At Sogshali Panzgam, Kubra started living with her mother-in-law, brother-in-law, younger to her husband, and Rather’s uncle. Both the brothers were in the livestock business.
For the next four years, it became difficult for Kubra to manage her expenses as a result of which she started working as a domestic help in many well to do houses in the district. She said they used to pay her and even give her clothes.
“I was managing it myself but then my husband decided to give me divorce as I couldn’t give him a child. He had the support of his family who wants him to marry another girl,” Kubra said. It is the same reason mentioned in her divorce deed, and ironically, the papers confirmed she was paid Mehr of Rs 1.5 lakhs at the time of her Nikah but after the divorce, she was not paid any alimony.
The couple separated in November. Before that, she had the information about her father being seriously unwell. “He had a desire to see me before dying and I ran from pillar to post along with my husband to go back to Muzaffarabad but nothing worked,” Kubra said. “After coming to know about my divorce, my father couldn’t survive. He died immediately after six days of getting the news of my divorce.”
Desperate to go back home, Kubra said, she met all the leaders– the Joint Resistance Leadership (JRL), former chief ministers, Omar Abdullah and Mehbooba Mufti. “They all promised me they will help, but so far, they have done nothing,” she said.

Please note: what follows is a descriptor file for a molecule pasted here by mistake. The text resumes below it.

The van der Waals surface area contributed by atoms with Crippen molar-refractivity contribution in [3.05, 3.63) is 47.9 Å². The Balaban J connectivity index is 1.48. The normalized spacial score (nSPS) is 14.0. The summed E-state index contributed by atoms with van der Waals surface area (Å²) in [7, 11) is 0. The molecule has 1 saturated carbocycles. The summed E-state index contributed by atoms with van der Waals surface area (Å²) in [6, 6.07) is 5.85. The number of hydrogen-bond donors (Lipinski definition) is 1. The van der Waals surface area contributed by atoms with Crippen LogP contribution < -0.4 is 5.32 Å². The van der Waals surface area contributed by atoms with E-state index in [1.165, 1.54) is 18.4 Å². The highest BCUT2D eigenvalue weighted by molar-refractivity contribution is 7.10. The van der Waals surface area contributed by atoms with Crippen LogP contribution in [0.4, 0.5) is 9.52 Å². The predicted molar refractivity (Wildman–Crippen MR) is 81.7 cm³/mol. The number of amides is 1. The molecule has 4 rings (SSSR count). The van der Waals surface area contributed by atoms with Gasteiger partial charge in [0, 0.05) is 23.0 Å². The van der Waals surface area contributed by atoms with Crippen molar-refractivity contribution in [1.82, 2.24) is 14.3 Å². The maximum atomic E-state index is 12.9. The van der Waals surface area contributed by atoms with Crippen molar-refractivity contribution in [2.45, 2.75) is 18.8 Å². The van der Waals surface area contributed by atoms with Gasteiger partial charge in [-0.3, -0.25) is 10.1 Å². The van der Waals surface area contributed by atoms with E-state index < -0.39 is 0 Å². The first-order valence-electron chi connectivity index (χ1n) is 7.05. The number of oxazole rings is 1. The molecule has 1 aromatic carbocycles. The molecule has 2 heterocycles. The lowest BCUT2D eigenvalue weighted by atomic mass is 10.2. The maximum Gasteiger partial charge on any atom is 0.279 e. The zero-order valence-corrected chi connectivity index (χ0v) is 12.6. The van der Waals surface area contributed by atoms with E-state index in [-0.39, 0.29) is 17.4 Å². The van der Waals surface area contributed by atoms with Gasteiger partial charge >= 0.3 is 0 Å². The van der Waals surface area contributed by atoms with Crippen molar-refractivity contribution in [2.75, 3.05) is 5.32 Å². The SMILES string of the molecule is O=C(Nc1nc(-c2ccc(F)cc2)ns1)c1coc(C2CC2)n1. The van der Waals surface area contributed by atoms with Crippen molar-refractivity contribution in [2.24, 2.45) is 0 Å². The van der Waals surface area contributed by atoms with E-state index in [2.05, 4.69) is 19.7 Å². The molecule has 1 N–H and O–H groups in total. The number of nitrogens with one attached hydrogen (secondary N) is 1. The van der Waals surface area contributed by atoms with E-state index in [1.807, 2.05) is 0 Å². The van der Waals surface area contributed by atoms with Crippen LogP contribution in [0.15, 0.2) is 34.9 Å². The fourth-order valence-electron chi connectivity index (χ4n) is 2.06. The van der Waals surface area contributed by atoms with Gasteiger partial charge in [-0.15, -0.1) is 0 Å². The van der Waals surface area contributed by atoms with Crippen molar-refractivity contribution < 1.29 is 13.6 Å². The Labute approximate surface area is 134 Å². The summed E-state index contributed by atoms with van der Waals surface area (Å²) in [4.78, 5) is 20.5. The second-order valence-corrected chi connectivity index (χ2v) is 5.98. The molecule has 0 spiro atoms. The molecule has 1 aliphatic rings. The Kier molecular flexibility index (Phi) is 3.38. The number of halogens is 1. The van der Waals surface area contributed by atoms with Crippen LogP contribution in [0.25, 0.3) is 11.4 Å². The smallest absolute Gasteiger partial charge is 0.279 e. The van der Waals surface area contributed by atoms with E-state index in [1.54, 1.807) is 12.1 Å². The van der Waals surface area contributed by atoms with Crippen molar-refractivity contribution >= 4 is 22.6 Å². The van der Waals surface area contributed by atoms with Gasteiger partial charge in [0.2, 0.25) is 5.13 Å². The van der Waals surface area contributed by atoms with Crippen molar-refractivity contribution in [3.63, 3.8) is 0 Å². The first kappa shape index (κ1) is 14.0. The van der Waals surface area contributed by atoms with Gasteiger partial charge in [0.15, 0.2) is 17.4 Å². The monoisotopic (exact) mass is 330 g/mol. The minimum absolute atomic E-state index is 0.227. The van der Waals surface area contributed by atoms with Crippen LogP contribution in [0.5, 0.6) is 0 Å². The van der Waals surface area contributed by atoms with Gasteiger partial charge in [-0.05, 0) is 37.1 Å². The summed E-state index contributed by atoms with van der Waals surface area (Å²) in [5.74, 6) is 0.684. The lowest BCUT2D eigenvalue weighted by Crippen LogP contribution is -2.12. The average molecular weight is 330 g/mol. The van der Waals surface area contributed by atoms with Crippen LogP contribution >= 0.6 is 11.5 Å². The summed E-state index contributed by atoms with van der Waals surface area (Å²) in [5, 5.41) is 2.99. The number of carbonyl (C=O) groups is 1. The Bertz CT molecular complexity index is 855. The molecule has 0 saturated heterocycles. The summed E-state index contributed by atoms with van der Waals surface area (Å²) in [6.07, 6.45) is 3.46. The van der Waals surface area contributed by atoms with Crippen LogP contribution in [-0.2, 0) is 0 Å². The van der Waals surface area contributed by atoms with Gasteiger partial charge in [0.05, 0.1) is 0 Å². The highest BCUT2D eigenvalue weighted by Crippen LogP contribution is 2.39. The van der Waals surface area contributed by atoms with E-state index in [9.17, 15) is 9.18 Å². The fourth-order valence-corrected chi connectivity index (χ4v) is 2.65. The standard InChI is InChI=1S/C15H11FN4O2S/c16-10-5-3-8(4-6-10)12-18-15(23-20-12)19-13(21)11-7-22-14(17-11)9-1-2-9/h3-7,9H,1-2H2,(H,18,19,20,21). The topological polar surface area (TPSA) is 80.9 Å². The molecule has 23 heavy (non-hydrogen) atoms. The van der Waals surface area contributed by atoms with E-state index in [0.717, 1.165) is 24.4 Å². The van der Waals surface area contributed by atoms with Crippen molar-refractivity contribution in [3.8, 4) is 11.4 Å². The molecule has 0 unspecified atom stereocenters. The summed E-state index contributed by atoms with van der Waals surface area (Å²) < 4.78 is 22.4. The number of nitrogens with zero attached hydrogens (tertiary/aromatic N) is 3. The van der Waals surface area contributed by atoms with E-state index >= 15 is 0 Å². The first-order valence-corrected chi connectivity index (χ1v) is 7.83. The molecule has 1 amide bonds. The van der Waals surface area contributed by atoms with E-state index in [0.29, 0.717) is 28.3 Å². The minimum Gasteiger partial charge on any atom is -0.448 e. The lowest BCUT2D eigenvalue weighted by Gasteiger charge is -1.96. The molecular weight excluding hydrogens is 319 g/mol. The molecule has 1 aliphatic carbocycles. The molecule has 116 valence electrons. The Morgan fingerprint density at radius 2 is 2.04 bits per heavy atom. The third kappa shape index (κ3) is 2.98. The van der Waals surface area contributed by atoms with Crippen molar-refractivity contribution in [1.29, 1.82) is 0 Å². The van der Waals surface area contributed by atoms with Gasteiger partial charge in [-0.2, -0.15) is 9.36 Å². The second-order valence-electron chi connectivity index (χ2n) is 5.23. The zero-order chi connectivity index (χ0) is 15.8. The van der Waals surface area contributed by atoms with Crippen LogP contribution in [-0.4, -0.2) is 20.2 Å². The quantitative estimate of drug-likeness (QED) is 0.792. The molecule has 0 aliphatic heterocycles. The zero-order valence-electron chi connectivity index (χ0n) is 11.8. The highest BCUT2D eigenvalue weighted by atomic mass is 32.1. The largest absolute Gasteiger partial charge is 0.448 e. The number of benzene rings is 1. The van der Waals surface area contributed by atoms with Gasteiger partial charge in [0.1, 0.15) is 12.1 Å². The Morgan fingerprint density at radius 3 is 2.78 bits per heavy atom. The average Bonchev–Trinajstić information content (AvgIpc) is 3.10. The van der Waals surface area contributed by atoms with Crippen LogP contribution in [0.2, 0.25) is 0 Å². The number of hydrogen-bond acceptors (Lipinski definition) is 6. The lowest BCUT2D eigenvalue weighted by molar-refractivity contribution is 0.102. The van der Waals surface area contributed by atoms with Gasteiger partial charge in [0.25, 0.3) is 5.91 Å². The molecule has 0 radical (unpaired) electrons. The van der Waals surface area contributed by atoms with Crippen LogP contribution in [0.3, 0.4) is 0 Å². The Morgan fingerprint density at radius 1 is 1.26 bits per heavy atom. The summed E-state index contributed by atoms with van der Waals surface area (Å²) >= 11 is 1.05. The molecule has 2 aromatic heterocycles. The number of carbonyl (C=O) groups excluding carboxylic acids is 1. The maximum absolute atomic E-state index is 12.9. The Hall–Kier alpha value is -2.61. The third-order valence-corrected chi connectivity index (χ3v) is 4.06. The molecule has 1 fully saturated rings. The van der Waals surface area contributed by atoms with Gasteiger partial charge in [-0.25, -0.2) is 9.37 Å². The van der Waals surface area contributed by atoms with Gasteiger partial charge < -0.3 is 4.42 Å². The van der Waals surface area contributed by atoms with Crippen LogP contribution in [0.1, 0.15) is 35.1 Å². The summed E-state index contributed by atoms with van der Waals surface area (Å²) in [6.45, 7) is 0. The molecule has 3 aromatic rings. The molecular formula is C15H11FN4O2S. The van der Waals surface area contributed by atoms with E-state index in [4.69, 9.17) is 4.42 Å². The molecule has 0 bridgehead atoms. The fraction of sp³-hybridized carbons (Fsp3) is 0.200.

“See I don’t even have a roof over my head now.” Kubra is staying with a family of her married friend where she earlier worked as domestic help.
Initially, she had decided to rent a room and start a parlour either here in Anantnag or in Jammu. “But the person of my grandfather’s age was seeking a cost which I could not afford,” Kubra said and broke down. “Then, I took refuge in my friend’s home.”
Divorced and then orphaned, Kubra took all her documents and visited Delhi for a meeting with Pakistan Embassy. By the time she reached Delhi, it was already late and she decided to stay overnight in Delhi.
“I thought I’ll stay around Jamia Masjid where a Hindu helped me to get a better room, but on way to the place, I met a Kashmiri speaking boy,” Kubra said, almost crying. “Trust me I was happy to see a Kashmiri but when we talked he suggested we should book a room together. I swear I slapped him right there and started abusing him.”
Next day, she said, she met Fozia Madam in Pakistan Embassy who had already given her a renewed passport. “She knew my case well and she helped me in clearing all my documents for my return. I was happy that I was going back,” Kubra said. But, as they say, it was jumping out of the fire into a frying pan. At Wagah, Attari border, when she was weeping over the ‘bad’ days she spent in Kashmir, some official from the Indian Immigration stopped her and sought documents from her. “After checking all the documents I was stopped. They told me I can’t go as they don’t have orders from their seniors.”
Shattered Kubra decided to come back to Kashmir, and on her way, she got stranded due to the closure of the highway.